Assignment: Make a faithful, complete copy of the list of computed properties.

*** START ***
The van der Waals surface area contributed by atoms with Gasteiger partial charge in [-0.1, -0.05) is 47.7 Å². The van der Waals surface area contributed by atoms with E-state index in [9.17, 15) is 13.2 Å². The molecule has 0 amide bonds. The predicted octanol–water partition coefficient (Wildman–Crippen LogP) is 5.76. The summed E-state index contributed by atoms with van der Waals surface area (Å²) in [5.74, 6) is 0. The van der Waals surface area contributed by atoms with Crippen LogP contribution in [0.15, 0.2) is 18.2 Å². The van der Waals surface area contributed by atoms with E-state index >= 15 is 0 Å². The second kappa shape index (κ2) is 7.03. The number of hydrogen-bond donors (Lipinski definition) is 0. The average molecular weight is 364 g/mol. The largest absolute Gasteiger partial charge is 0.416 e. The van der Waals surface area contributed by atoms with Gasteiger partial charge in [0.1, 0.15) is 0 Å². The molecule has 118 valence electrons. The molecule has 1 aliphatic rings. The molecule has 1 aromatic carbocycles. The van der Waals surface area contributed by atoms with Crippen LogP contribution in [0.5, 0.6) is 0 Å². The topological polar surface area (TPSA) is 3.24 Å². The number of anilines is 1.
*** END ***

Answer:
The van der Waals surface area contributed by atoms with Gasteiger partial charge in [-0.1, -0.05) is 47.7 Å². The van der Waals surface area contributed by atoms with E-state index in [9.17, 15) is 13.2 Å². The molecule has 0 amide bonds. The predicted octanol–water partition coefficient (Wildman–Crippen LogP) is 5.76. The summed E-state index contributed by atoms with van der Waals surface area (Å²) in [5.74, 6) is 0. The van der Waals surface area contributed by atoms with Crippen LogP contribution in [0.15, 0.2) is 18.2 Å². The van der Waals surface area contributed by atoms with E-state index >= 15 is 0 Å². The second kappa shape index (κ2) is 7.03. The number of hydrogen-bond donors (Lipinski definition) is 0. The average molecular weight is 364 g/mol. The largest absolute Gasteiger partial charge is 0.416 e. The van der Waals surface area contributed by atoms with Gasteiger partial charge in [0.1, 0.15) is 0 Å². The molecule has 118 valence electrons. The molecule has 1 aliphatic rings. The molecule has 1 aromatic carbocycles. The van der Waals surface area contributed by atoms with Crippen LogP contribution in [0.5, 0.6) is 0 Å². The topological polar surface area (TPSA) is 3.24 Å². The number of anilines is 1.